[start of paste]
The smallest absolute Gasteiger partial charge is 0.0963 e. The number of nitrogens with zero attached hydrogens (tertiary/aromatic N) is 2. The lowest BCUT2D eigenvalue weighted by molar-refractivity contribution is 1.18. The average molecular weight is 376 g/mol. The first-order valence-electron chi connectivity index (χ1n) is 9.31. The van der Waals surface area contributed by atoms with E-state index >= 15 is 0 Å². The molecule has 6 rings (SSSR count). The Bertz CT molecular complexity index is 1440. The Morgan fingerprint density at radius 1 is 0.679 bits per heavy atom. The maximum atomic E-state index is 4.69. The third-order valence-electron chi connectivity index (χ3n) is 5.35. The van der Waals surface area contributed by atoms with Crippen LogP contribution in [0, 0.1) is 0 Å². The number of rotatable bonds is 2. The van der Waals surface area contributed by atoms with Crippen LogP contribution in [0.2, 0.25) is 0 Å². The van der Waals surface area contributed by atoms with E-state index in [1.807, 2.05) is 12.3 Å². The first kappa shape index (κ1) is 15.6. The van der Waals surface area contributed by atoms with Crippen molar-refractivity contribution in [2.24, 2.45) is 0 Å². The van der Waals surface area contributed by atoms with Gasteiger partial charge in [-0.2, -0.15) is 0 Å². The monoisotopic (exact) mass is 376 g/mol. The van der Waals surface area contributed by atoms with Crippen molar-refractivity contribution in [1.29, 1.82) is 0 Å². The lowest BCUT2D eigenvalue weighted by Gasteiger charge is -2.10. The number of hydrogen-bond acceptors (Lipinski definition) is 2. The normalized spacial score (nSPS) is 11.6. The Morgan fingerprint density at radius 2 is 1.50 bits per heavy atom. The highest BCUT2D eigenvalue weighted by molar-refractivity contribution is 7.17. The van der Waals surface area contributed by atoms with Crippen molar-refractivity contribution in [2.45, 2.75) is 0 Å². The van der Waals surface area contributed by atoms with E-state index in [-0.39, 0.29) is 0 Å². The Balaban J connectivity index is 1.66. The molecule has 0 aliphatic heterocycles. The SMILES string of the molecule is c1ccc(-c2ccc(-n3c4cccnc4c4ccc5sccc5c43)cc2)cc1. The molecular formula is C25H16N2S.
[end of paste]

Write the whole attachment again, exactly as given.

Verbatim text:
The smallest absolute Gasteiger partial charge is 0.0963 e. The number of nitrogens with zero attached hydrogens (tertiary/aromatic N) is 2. The lowest BCUT2D eigenvalue weighted by molar-refractivity contribution is 1.18. The average molecular weight is 376 g/mol. The first-order valence-electron chi connectivity index (χ1n) is 9.31. The van der Waals surface area contributed by atoms with E-state index >= 15 is 0 Å². The molecule has 6 rings (SSSR count). The Bertz CT molecular complexity index is 1440. The Morgan fingerprint density at radius 1 is 0.679 bits per heavy atom. The maximum atomic E-state index is 4.69. The third-order valence-electron chi connectivity index (χ3n) is 5.35. The van der Waals surface area contributed by atoms with Crippen LogP contribution in [0, 0.1) is 0 Å². The number of rotatable bonds is 2. The van der Waals surface area contributed by atoms with Crippen LogP contribution in [0.2, 0.25) is 0 Å². The van der Waals surface area contributed by atoms with E-state index in [1.807, 2.05) is 12.3 Å². The first kappa shape index (κ1) is 15.6. The van der Waals surface area contributed by atoms with Crippen molar-refractivity contribution in [2.24, 2.45) is 0 Å². The van der Waals surface area contributed by atoms with Gasteiger partial charge in [-0.2, -0.15) is 0 Å². The monoisotopic (exact) mass is 376 g/mol. The van der Waals surface area contributed by atoms with Crippen molar-refractivity contribution in [1.29, 1.82) is 0 Å². The lowest BCUT2D eigenvalue weighted by Gasteiger charge is -2.10. The number of hydrogen-bond acceptors (Lipinski definition) is 2. The normalized spacial score (nSPS) is 11.6. The Morgan fingerprint density at radius 2 is 1.50 bits per heavy atom. The highest BCUT2D eigenvalue weighted by molar-refractivity contribution is 7.17. The van der Waals surface area contributed by atoms with Crippen molar-refractivity contribution in [2.45, 2.75) is 0 Å². The van der Waals surface area contributed by atoms with E-state index in [-0.39, 0.29) is 0 Å². The Balaban J connectivity index is 1.66. The molecule has 0 aliphatic heterocycles. The SMILES string of the molecule is c1ccc(-c2ccc(-n3c4cccnc4c4ccc5sccc5c43)cc2)cc1. The molecular formula is C25H16N2S.